Following the vitriol, the awful rhetoric, as well as the protests riddled with numerous anti-anglo remarks, instead of denouncing these vile, separatist acts, Geoff Molson released the following statement:

“Although our main priority remains to win hockey games and to keep improving as a team. It is obvious that the ability for the head coach to express himself in both French and English will be a very important factor in the selection of the permanent head coach.”

Starting a statement with “although our main priority is to win games” only to follow up by selling the importance of bilingualism above merit, only reveals that winning and long term success isn’t the main priority and further acknowledges that Molson is limiting who is available for that position.

The Montreal Alouettes and the Montreal Impact do not have this issue. The Expos didn’t either.

No other organization does this.

The world’s sport of Soccer, is much bigger on a global scale and there are a multitude of geopolitical conflicts existing between countries. Honduras vs El Salvador in 1969, Iran’s football revolution also in 1969, East Germany vs West Germany in 1974 or something more recent such as the violent game between North and South Korea in 2008. These conflicts have been prevalent since the early 1900’s and exist to this day. Despite the non stop global dissension, the majority of soccer clubs don’t prioritize mother tongue over merit.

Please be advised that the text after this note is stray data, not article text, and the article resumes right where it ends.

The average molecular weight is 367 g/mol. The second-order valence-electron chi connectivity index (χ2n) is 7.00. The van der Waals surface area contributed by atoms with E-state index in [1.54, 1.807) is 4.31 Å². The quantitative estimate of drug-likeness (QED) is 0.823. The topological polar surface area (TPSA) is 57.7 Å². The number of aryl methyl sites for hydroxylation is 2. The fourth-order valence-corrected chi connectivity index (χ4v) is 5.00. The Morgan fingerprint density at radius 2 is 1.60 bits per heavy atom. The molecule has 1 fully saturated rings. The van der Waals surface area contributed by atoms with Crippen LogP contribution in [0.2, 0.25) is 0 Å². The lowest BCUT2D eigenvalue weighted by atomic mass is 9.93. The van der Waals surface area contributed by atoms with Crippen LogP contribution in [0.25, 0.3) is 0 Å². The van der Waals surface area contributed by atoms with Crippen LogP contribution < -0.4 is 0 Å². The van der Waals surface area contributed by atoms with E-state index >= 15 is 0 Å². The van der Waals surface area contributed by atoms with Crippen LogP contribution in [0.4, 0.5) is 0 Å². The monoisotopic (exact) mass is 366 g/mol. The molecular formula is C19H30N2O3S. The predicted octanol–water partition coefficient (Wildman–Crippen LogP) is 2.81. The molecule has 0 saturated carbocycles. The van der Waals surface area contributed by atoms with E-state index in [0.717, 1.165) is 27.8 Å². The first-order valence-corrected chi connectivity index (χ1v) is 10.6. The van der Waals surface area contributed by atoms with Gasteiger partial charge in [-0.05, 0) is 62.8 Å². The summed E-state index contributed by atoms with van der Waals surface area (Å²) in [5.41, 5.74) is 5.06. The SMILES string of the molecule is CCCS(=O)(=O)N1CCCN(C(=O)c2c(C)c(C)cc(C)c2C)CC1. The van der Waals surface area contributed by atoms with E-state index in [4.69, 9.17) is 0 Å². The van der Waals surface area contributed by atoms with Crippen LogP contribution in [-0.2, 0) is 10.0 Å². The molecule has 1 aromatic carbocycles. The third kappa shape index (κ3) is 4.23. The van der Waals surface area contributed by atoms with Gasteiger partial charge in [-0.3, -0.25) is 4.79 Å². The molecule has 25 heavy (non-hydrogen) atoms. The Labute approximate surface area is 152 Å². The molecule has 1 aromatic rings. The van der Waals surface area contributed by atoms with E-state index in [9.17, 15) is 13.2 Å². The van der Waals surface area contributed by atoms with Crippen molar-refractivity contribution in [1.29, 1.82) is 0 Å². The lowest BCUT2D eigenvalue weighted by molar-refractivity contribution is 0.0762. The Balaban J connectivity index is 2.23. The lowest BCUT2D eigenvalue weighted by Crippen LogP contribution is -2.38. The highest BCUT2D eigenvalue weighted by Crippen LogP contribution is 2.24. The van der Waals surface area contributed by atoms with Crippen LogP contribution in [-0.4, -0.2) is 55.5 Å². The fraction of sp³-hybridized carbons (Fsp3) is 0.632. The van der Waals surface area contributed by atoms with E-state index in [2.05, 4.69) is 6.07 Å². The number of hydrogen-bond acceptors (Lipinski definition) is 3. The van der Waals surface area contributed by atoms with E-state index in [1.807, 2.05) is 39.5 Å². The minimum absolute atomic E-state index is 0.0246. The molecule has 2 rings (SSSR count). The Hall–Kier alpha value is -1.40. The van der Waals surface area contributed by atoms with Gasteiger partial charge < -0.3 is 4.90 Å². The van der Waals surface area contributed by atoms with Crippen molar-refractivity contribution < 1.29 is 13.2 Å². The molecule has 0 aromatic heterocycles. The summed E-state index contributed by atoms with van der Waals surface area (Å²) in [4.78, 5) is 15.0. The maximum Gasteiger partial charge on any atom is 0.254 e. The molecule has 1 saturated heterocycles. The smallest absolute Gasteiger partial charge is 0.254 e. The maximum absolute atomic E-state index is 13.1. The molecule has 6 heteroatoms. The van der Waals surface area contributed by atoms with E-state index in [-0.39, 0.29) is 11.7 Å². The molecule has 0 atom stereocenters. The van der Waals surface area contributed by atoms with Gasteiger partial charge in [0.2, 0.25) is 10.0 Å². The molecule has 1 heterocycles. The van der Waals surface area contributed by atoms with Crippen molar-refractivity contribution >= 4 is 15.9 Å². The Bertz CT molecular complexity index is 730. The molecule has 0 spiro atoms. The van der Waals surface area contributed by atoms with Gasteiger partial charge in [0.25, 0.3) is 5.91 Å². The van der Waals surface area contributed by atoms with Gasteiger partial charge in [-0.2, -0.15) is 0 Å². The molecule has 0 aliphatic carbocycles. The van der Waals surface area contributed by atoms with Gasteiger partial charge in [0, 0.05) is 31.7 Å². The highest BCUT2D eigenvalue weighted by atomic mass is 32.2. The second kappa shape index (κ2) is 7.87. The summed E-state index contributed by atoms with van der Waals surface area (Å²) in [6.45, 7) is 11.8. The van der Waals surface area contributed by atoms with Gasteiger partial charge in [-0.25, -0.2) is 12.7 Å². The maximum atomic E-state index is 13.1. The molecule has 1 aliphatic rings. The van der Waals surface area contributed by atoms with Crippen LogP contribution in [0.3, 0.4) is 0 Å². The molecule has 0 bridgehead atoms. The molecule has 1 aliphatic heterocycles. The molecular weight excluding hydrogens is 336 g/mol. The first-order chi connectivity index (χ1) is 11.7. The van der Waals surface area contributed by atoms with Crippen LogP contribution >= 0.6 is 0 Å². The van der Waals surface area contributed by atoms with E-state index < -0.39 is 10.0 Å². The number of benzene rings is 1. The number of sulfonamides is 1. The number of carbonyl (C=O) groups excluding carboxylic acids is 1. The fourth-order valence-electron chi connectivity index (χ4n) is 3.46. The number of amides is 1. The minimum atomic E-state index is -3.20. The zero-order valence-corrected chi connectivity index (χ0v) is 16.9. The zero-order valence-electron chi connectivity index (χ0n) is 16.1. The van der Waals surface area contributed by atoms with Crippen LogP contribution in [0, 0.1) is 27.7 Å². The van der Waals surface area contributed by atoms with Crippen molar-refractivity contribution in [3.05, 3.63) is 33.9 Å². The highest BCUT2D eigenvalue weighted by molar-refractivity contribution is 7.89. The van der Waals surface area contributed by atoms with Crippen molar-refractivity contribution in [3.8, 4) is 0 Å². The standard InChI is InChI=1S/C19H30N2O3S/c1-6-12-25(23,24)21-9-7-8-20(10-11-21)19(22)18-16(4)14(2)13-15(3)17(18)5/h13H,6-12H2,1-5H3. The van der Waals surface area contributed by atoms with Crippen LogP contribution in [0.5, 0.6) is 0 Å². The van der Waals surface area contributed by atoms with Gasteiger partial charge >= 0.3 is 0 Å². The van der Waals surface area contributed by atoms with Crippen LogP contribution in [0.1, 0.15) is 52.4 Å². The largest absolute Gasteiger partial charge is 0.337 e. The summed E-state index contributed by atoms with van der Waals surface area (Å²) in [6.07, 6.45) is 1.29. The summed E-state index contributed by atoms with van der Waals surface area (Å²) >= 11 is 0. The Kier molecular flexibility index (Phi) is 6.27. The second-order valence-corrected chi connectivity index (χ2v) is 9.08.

Maybe there is some truth to the fact that maybe the Trudel’s of the world would rather lose with one of their own than win with a “perceived” outsider so long as it doesn’t threaten their identity? Or perhaps they are ignoring the fact that the majority of the Canadiens’ 24 cups came from English speaking coaches.

Or maybe, just maybe, this is not about hockey but about pushing a radical agenda fuelled by their own insecurities.

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I’m curious to hear your thoughts. Should the unwritten rule of having a French speaking coach be mandatory? Let me know in the comment section below.